Pure pleasure 10-07-2016 09:51 AM

Have had them for yrs never had a claim but prices are good

Shrew 10-07-2016 10:33 AM

I've had Progressive insuring the boat for several years. Admittedly, I've not yet filed a claim with them. Mine is a typical Marine policy including marine salvage and environmental spills. "Read the language of the policy" applies to ANY insurance policy and should not be exclusive advice for Progressive.

janice142 10-07-2016 02:26 PM

My friend Bob had Progressive when Topical Storm Beryl came through and he dragged anchor into the trees. His mast was tangled in trees while he sat in 9' of water!

Anyway, 27'er and yes they paid without issue all damages.

This is his boat:
http://janice142.com/images/MaverickStarboard.jpg

I could not say if he told Progressive he lived aboard her full time... simply don't know and he did have an address ashore too.

BandB 10-07-2016 03:56 PM

Yes, reading the policy applies to all companies, but the question was specifically about progressive and when it comes to large boats, to environmental and salvage and to exclusions, I'd be very hesitant.

Here are some of the things I'd look at most carefully.

-Agreed fixed value or market depreciated?

-Depreciation on partial damage. Will you get new parts? If you have a 25% loss, will you get what it costs to repair or be limited to 25% of it's now depreciated value?

-How extensive is your third party coverage, especially for environmental damage?

-Is it all risks without any warranty of seaworthiness? Or if the boat falls apart might and sinks, might they deny the claim because the boat was not seaworthy?

-What about latent defects? Does it exclude claims by stating they were hidden manufacturing defects or problems hidden at the time you purchased or had it surveyed? For instance, not reported on the survey, but they think they should have been detected at that time?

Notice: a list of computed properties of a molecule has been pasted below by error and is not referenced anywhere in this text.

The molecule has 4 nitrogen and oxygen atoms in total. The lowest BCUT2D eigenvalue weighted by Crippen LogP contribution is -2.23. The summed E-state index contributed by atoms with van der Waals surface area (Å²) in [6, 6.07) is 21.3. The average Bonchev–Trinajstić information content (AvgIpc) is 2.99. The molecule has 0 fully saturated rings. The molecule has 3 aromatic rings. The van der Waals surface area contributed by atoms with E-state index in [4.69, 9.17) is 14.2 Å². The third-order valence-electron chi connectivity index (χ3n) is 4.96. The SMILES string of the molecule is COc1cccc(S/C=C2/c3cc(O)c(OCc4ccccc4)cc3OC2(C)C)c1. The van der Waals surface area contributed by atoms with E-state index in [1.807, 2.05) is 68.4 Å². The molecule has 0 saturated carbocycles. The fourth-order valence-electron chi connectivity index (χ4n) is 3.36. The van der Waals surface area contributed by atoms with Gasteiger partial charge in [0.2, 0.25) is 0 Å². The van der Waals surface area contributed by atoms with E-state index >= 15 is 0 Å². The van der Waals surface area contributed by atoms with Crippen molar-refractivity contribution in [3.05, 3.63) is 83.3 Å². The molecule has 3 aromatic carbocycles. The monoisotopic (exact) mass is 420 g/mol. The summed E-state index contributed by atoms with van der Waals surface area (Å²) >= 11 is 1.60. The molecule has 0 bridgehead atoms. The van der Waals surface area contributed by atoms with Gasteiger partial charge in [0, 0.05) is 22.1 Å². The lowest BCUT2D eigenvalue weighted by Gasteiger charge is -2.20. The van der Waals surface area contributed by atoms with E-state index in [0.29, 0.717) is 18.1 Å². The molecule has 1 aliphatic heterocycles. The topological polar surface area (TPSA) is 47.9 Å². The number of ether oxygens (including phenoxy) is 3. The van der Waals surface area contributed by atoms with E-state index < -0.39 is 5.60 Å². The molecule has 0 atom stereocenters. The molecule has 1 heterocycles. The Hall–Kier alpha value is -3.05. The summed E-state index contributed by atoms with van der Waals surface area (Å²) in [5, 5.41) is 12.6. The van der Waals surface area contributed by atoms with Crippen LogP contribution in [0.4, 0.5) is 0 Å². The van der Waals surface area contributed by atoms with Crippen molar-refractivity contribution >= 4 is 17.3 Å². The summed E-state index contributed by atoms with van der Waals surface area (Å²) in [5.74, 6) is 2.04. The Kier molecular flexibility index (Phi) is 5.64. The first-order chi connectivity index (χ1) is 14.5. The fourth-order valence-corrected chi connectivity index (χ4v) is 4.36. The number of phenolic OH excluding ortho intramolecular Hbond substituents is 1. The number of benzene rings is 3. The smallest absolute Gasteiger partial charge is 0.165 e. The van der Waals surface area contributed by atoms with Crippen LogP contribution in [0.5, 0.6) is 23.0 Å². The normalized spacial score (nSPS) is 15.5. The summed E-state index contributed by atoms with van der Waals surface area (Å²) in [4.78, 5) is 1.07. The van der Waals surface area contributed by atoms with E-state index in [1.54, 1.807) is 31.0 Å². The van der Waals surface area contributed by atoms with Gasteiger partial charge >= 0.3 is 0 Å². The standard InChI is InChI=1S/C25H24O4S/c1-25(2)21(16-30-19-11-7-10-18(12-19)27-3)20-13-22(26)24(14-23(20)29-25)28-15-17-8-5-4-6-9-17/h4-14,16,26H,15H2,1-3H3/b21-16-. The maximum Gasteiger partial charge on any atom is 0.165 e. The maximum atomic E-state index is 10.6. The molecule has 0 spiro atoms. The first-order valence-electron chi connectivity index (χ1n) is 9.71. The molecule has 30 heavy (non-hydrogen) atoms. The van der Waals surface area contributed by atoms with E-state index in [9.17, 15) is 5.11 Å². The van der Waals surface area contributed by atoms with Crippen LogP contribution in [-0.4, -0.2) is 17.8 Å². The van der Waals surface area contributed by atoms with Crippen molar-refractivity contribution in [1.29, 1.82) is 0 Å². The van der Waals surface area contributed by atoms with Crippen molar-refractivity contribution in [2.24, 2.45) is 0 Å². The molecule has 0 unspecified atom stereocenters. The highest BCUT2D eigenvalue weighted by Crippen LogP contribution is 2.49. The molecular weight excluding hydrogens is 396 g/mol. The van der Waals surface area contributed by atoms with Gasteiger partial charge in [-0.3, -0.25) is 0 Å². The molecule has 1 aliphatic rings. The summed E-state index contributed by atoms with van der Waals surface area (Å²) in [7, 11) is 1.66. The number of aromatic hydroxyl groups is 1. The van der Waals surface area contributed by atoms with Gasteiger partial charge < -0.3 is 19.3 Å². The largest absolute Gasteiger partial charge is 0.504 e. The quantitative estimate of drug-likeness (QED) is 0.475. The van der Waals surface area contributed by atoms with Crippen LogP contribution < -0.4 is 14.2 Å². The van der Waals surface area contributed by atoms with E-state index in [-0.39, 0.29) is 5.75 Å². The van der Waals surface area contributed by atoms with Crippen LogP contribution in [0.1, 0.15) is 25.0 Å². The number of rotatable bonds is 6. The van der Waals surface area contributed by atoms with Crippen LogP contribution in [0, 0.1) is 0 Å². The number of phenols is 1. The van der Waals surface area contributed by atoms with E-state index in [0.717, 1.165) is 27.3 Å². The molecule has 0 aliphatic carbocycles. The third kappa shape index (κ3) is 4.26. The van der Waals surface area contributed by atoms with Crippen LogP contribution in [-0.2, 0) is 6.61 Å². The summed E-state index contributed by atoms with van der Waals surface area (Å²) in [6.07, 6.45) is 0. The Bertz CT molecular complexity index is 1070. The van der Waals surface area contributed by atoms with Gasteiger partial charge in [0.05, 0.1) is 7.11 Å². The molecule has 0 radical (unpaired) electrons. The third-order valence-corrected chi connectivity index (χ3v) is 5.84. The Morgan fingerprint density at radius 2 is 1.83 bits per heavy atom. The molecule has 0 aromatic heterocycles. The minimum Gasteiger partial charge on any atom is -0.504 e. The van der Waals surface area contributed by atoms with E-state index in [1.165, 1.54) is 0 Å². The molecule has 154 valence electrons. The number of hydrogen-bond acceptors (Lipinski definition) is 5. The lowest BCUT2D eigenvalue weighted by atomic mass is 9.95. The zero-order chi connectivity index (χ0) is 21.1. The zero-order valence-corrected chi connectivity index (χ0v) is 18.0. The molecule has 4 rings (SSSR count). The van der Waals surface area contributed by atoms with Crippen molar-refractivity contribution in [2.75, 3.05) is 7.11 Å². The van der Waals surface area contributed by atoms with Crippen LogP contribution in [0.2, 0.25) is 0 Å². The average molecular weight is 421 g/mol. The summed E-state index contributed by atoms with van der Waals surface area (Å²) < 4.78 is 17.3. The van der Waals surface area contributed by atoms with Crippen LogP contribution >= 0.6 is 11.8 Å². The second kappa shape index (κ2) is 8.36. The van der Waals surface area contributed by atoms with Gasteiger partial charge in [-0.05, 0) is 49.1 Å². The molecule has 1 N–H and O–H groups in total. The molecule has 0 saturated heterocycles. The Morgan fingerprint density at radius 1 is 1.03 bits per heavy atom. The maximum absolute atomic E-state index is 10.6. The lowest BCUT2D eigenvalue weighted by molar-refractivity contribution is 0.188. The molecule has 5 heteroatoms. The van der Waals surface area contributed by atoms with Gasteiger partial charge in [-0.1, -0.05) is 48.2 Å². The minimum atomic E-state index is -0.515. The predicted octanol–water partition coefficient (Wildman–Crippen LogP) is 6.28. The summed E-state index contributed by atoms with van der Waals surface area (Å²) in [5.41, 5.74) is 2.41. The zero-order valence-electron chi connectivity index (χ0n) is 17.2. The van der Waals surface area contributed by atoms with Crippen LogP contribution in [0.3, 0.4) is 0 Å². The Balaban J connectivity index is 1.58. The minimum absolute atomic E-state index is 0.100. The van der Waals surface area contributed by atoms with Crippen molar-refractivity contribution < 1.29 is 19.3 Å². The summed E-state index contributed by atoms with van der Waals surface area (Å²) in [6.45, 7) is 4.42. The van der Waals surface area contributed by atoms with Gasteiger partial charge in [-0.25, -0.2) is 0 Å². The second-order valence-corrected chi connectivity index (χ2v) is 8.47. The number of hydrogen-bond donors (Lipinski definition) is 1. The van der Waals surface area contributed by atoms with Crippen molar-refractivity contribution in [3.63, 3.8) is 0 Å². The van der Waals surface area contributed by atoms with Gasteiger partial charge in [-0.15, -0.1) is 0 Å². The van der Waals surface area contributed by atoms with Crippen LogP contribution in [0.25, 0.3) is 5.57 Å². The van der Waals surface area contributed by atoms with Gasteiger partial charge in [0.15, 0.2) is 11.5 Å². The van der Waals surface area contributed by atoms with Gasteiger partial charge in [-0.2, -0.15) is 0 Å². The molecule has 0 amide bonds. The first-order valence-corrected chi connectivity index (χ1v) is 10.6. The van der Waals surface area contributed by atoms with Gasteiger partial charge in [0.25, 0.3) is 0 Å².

-Areas of navigation. Are they restricted? Are times of the year restricted? What about coverage during a named storm?

-What about piracy? Acts of war? Not too important perhaps if you boat in Nebraska but definitely if you boat in areas of the Caribbean and Central and South America.

-What about incidental damages? What if the engines stop and subsequently you have to abandon at sea? Will they say that's not covered as the engines aren't? What about conflicts between warranty and insurance?

-What about towing and salvage? Will they pay salvage costs on top of a boat they total? Or if your boat is salvaged and brought to shore, will they deduct the salvage fee from the amount paid?

-What about operator of the boat? What if they approve you to operate it and insure you, but your brother has it out when the problem occurs, or your son?

-What about if you're in violation of a law at the time of the accident? Will a .09 get you a denial? Will an expired license or operator not legally licensed where it occurs?

-What if damage happens as a result of third party action such as dropped off a lift at a shipyard or a fire on another boat at a marina?

-Will they defend you in court if a claim arises?

-reputation for prompt and complete payment of claims is important as well as how well they'll protect your interests when the other boat is at fault. Will they pay and then sue to recover from the other party or back away entirely?

-What is their policy on live aboard and how do they define it?

Read and understand every paragraph. Give special attention to all exclusions. Think of them each as excuses not to pay.